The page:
Sophie, who is doing a masters in Philosophy at the University of East Anglia, said that she feels like marathon running has changed her life for the better.
She said: “I definitely love doing marathons now, it has become a big part of my life, and I have made so many special friends.
“You get the same little group of people turning up at marathons all over the country and abroad.
“It’s really nice to see the same friendly faces that always show up.
“We’re actually known as the ‘usual suspects’ in the marathon world. It’s like a family.”
But in Sophie’s case, marathon running is a family affair- while her mum is a seasoned marathon runner, her dad, Mervin, 68, has also run 41 marathons.
Sophie said: “I travel home from uni every Friday to run with my mum, and we will travel up and down the country together.
“It’s really nice because it has given me an opportunity to bond with my parents- if I hadn’t started running marathons I would have seen them much less because of being away in Norwich.”
But most importantly, marathon running has helped Sophie to improve her mental and physical health.
She said: “Compared to three years ago my life is very different, I wasn’t an active teenager, I was never excited about doing PE classes at school.
“My mental health issues haven’t disappeared, but they are much more manageable. It’s never as bad as it was before.
“And I have overcome my eating disorder. I pretty much eat what I like now. I don’t eat unhealthily, but I’m not one of those people who drinks green smoothies.
“My go-to post-marathon meal is a Big Mac, fries and a banana milkshake.”
This mother-daughter duo have more than 260 marathons combined under their belts.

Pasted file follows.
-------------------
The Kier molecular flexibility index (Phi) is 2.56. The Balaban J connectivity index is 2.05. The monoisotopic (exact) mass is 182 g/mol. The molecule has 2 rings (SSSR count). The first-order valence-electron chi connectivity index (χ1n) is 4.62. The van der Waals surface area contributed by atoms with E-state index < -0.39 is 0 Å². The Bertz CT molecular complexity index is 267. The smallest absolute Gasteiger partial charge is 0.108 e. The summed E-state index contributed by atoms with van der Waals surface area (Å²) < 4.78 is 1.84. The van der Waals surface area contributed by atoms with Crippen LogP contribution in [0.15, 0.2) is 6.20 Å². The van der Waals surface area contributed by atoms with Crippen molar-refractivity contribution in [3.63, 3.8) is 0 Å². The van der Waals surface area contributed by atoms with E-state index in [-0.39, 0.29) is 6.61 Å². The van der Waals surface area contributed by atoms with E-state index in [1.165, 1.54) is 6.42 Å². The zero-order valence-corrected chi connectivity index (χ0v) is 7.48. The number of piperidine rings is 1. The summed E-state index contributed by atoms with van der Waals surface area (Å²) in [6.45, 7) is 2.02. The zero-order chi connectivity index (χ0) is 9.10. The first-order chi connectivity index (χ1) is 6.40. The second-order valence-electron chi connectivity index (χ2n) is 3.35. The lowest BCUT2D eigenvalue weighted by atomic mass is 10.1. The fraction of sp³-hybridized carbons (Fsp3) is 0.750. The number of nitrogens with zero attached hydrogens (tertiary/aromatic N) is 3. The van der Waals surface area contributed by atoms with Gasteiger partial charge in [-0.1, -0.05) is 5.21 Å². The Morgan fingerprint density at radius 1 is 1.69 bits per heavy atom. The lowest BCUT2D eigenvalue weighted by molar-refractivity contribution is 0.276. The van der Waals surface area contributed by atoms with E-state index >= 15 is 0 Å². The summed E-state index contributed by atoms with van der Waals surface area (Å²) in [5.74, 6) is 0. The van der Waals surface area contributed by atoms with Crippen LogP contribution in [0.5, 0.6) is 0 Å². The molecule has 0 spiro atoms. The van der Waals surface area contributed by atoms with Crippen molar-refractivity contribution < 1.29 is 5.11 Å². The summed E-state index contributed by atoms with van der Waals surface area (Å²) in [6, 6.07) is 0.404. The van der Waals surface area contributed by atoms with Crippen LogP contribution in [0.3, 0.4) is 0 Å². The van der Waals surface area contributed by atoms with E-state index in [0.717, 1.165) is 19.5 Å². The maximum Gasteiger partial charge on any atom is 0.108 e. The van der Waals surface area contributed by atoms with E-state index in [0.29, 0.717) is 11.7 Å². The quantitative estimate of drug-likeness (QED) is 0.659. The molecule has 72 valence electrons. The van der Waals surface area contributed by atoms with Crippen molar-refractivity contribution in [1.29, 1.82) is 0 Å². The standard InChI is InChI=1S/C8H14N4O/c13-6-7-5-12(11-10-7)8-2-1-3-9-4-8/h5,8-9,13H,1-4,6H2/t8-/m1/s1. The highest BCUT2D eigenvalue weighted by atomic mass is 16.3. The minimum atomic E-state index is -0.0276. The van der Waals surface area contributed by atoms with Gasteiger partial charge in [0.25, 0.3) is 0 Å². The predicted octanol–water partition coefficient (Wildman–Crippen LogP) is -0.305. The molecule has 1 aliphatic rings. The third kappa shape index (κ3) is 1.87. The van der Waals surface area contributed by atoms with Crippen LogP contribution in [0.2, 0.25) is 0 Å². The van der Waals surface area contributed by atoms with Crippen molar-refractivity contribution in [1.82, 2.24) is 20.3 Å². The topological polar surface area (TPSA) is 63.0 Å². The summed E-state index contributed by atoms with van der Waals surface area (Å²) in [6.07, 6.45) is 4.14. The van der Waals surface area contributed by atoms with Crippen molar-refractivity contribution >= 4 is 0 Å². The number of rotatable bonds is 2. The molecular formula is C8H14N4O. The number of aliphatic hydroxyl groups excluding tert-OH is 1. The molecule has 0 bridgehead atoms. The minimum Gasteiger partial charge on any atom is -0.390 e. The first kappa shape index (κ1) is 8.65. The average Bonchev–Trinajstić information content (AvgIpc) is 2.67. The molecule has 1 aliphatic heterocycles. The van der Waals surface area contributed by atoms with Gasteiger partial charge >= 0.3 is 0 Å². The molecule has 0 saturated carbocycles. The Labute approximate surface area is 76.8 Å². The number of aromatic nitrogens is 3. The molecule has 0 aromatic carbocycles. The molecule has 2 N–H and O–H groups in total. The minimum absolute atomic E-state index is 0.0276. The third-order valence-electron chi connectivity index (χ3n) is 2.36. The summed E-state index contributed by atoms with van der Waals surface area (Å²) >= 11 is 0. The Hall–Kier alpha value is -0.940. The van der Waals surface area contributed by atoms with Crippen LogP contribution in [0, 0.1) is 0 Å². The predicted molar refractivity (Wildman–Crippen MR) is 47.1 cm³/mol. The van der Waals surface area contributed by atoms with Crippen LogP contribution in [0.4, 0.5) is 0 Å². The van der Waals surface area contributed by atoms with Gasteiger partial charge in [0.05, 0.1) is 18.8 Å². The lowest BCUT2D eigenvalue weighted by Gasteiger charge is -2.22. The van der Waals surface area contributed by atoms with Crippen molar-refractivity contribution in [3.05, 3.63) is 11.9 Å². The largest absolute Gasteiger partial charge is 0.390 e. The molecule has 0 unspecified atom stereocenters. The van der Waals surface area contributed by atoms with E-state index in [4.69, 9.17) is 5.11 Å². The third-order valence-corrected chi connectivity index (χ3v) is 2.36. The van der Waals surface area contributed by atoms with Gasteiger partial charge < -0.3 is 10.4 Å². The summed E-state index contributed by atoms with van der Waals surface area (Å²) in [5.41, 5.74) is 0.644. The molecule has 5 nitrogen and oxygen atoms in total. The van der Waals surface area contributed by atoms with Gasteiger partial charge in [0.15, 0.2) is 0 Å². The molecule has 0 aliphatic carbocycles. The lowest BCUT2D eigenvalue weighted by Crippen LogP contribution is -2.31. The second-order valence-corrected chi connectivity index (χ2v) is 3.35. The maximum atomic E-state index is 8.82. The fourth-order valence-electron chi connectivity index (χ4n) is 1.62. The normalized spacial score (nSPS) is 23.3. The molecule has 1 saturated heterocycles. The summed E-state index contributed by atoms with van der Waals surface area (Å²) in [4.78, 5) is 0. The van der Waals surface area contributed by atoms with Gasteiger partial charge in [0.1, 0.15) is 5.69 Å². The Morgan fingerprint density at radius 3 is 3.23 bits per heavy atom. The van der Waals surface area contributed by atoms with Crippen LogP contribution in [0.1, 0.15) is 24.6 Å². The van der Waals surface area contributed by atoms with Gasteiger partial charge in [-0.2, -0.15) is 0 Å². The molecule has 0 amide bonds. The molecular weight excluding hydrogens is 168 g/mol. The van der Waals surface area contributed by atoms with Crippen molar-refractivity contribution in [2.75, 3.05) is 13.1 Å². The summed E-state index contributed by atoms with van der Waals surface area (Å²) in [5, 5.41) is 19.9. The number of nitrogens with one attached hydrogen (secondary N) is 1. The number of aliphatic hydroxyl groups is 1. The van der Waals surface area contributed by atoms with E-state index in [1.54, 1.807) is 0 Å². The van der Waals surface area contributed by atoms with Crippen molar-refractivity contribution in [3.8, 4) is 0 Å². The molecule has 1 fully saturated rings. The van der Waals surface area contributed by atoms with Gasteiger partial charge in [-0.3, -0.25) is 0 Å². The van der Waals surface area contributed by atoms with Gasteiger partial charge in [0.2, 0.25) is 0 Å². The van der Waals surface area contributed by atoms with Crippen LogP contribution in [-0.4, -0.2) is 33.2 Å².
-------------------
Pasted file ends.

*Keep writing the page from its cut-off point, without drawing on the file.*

Sophie added: “My advice to anyone thinking of trying long distance running is definitely to just give it a go and power through the initial struggle when it feels rubbish.
“You will eventually feel that you can do it. It doesn’t have to be a marathon either, a 5K parkrun is an achievement in itself.
“I can’t tell you how many times I came last – but it didn’t matter to me, because I had finished it.
“No one ever made me feel like I was slow, there were always people cheering me on at the finish line.
“Running has helped me massively. I hate to think what position I would be in without it.”
A spokeswoman for Guinness World Records confirmed Sophie made an application to challenge the world record.
She said: “We are looking forward to receiving and reviewing all her evidence, however I am currently unable to confirm whether Sophie has officially broken the record until all the evidence has been carefully reviewed, which can sometimes take up to a number of weeks.
“The current record holder for the youngest runner female to complete 100 marathons is Elizabeth Tunna (UK, b. 23 Oct. 1986), aged 24 years 351 days when she completed the Chester Marathon in Chester, Cheshire, UK, on October 9, 2011.
She added: “I’m afraid we do not have an official record holder or the category of youngest male runner to complete 100 marathons.”
Sophie Goodwin, who lives in Norwich, said: “My best is 4:50 and I finished my 100th in about 6:15. While going for the 100 I’ve not worried about times at all. That’s my goal for next year!
“I’m going for 4:30 in May then sub 4 the same year and then Ironman training.”